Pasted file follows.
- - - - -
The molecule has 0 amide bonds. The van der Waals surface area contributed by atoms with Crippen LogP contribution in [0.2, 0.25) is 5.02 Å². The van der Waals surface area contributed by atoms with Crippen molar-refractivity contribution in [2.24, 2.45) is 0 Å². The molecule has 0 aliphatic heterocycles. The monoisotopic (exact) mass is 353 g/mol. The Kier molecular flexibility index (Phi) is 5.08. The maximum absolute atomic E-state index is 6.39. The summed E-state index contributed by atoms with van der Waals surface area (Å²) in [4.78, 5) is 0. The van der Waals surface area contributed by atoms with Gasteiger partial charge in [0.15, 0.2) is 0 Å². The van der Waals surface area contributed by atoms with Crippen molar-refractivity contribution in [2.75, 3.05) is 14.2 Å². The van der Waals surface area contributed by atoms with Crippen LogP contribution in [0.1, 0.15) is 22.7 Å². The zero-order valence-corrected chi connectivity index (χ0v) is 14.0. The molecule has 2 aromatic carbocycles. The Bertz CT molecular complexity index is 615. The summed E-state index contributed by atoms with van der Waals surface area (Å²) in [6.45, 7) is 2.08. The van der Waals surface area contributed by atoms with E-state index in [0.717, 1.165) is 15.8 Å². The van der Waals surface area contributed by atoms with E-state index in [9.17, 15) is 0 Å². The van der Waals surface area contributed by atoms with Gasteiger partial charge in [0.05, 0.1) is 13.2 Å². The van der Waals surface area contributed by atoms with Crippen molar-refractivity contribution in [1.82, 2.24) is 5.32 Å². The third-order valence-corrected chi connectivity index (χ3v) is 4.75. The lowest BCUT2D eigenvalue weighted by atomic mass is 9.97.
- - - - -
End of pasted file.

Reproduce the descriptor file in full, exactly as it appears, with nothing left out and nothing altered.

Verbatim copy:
The molecule has 0 amide bonds. The van der Waals surface area contributed by atoms with Crippen LogP contribution in [0.2, 0.25) is 5.02 Å². The van der Waals surface area contributed by atoms with Crippen molar-refractivity contribution in [2.24, 2.45) is 0 Å². The molecule has 0 aliphatic heterocycles. The monoisotopic (exact) mass is 353 g/mol. The Kier molecular flexibility index (Phi) is 5.08. The maximum absolute atomic E-state index is 6.39. The summed E-state index contributed by atoms with van der Waals surface area (Å²) in [4.78, 5) is 0. The van der Waals surface area contributed by atoms with Gasteiger partial charge in [0.15, 0.2) is 0 Å². The van der Waals surface area contributed by atoms with Crippen molar-refractivity contribution in [2.75, 3.05) is 14.2 Å². The van der Waals surface area contributed by atoms with Crippen LogP contribution in [0.1, 0.15) is 22.7 Å². The zero-order valence-corrected chi connectivity index (χ0v) is 14.0. The molecule has 2 aromatic carbocycles. The Bertz CT molecular complexity index is 615. The summed E-state index contributed by atoms with van der Waals surface area (Å²) in [6.45, 7) is 2.08. The van der Waals surface area contributed by atoms with E-state index in [0.717, 1.165) is 15.8 Å². The van der Waals surface area contributed by atoms with E-state index in [9.17, 15) is 0 Å². The van der Waals surface area contributed by atoms with Gasteiger partial charge in [0.05, 0.1) is 13.2 Å². The van der Waals surface area contributed by atoms with Crippen molar-refractivity contribution in [1.82, 2.24) is 5.32 Å². The third-order valence-corrected chi connectivity index (χ3v) is 4.75. The lowest BCUT2D eigenvalue weighted by atomic mass is 9.97.